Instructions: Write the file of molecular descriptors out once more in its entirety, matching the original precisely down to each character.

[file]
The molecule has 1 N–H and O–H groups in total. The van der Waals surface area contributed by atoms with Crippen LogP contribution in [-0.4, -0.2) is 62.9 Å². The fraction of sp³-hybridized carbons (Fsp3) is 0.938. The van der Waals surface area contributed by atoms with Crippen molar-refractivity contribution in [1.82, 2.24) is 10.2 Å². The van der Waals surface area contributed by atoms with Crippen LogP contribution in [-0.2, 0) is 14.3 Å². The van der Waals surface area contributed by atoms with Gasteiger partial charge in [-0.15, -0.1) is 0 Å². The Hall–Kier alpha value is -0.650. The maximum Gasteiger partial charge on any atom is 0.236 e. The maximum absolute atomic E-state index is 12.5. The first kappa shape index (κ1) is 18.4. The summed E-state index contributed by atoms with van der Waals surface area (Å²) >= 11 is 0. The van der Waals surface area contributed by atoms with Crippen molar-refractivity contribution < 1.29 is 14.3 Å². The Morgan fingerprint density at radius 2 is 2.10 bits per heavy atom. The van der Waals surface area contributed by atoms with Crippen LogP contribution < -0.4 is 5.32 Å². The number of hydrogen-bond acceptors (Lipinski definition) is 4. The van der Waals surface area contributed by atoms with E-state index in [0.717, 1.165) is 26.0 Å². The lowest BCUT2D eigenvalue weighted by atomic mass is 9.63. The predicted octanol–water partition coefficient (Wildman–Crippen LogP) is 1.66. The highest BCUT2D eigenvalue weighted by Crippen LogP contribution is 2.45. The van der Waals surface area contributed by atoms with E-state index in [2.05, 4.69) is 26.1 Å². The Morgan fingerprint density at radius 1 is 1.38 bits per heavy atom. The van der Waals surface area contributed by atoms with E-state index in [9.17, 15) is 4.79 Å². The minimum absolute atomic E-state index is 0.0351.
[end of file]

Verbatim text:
The molecule has 1 N–H and O–H groups in total. The van der Waals surface area contributed by atoms with Crippen LogP contribution in [-0.4, -0.2) is 62.9 Å². The fraction of sp³-hybridized carbons (Fsp3) is 0.938. The van der Waals surface area contributed by atoms with Crippen molar-refractivity contribution in [1.82, 2.24) is 10.2 Å². The van der Waals surface area contributed by atoms with Crippen LogP contribution in [-0.2, 0) is 14.3 Å². The van der Waals surface area contributed by atoms with Gasteiger partial charge in [-0.15, -0.1) is 0 Å². The Hall–Kier alpha value is -0.650. The maximum Gasteiger partial charge on any atom is 0.236 e. The maximum absolute atomic E-state index is 12.5. The first kappa shape index (κ1) is 18.4. The summed E-state index contributed by atoms with van der Waals surface area (Å²) >= 11 is 0. The van der Waals surface area contributed by atoms with Crippen molar-refractivity contribution < 1.29 is 14.3 Å². The Morgan fingerprint density at radius 2 is 2.10 bits per heavy atom. The van der Waals surface area contributed by atoms with Crippen LogP contribution < -0.4 is 5.32 Å². The number of hydrogen-bond acceptors (Lipinski definition) is 4. The van der Waals surface area contributed by atoms with E-state index in [0.717, 1.165) is 26.0 Å². The lowest BCUT2D eigenvalue weighted by atomic mass is 9.63. The predicted octanol–water partition coefficient (Wildman–Crippen LogP) is 1.66. The highest BCUT2D eigenvalue weighted by Crippen LogP contribution is 2.45. The van der Waals surface area contributed by atoms with E-state index in [2.05, 4.69) is 26.1 Å². The Morgan fingerprint density at radius 1 is 1.38 bits per heavy atom. The van der Waals surface area contributed by atoms with E-state index in [9.17, 15) is 4.79 Å². The minimum absolute atomic E-state index is 0.0351.